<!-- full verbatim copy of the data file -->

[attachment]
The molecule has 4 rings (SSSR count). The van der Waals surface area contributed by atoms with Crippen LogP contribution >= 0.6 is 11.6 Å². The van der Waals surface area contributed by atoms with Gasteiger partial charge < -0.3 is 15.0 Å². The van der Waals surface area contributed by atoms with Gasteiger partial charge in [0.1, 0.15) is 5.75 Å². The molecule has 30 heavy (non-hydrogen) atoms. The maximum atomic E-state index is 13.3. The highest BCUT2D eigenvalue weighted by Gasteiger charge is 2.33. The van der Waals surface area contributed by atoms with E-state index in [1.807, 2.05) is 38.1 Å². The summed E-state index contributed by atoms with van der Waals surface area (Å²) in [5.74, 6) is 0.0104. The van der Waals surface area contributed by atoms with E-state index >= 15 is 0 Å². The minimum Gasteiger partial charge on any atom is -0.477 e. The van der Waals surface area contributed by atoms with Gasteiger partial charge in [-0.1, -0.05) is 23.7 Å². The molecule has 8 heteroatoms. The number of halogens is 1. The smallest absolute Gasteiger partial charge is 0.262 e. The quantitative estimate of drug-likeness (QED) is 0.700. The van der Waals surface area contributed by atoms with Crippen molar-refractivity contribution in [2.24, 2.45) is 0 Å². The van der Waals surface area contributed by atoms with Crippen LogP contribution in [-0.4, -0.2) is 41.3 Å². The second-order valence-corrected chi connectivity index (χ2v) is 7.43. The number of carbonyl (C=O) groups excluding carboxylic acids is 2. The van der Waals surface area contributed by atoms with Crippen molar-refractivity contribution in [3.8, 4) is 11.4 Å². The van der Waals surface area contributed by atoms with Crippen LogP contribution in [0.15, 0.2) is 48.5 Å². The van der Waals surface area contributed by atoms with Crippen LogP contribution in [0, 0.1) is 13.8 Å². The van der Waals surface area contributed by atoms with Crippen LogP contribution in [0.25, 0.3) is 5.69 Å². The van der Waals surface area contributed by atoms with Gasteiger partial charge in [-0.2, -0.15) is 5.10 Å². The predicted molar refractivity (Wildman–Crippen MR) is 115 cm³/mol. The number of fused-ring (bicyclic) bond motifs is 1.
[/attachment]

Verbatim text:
The molecule has 4 rings (SSSR count). The van der Waals surface area contributed by atoms with Crippen LogP contribution >= 0.6 is 11.6 Å². The van der Waals surface area contributed by atoms with Gasteiger partial charge < -0.3 is 15.0 Å². The van der Waals surface area contributed by atoms with Gasteiger partial charge in [0.1, 0.15) is 5.75 Å². The molecule has 30 heavy (non-hydrogen) atoms. The maximum atomic E-state index is 13.3. The highest BCUT2D eigenvalue weighted by Gasteiger charge is 2.33. The van der Waals surface area contributed by atoms with E-state index in [1.807, 2.05) is 38.1 Å². The summed E-state index contributed by atoms with van der Waals surface area (Å²) in [5.74, 6) is 0.0104. The van der Waals surface area contributed by atoms with E-state index >= 15 is 0 Å². The minimum Gasteiger partial charge on any atom is -0.477 e. The van der Waals surface area contributed by atoms with Gasteiger partial charge in [-0.1, -0.05) is 23.7 Å². The molecule has 8 heteroatoms. The number of halogens is 1. The smallest absolute Gasteiger partial charge is 0.262 e. The quantitative estimate of drug-likeness (QED) is 0.700. The van der Waals surface area contributed by atoms with Crippen molar-refractivity contribution in [2.24, 2.45) is 0 Å². The van der Waals surface area contributed by atoms with Crippen LogP contribution in [-0.4, -0.2) is 41.3 Å². The second-order valence-corrected chi connectivity index (χ2v) is 7.43. The number of carbonyl (C=O) groups excluding carboxylic acids is 2. The van der Waals surface area contributed by atoms with Crippen molar-refractivity contribution in [3.8, 4) is 11.4 Å². The van der Waals surface area contributed by atoms with Crippen LogP contribution in [0.15, 0.2) is 48.5 Å². The van der Waals surface area contributed by atoms with Crippen LogP contribution in [0, 0.1) is 13.8 Å². The van der Waals surface area contributed by atoms with Crippen LogP contribution in [0.25, 0.3) is 5.69 Å². The van der Waals surface area contributed by atoms with Gasteiger partial charge in [-0.2, -0.15) is 5.10 Å². The predicted molar refractivity (Wildman–Crippen MR) is 115 cm³/mol. The number of fused-ring (bicyclic) bond motifs is 1.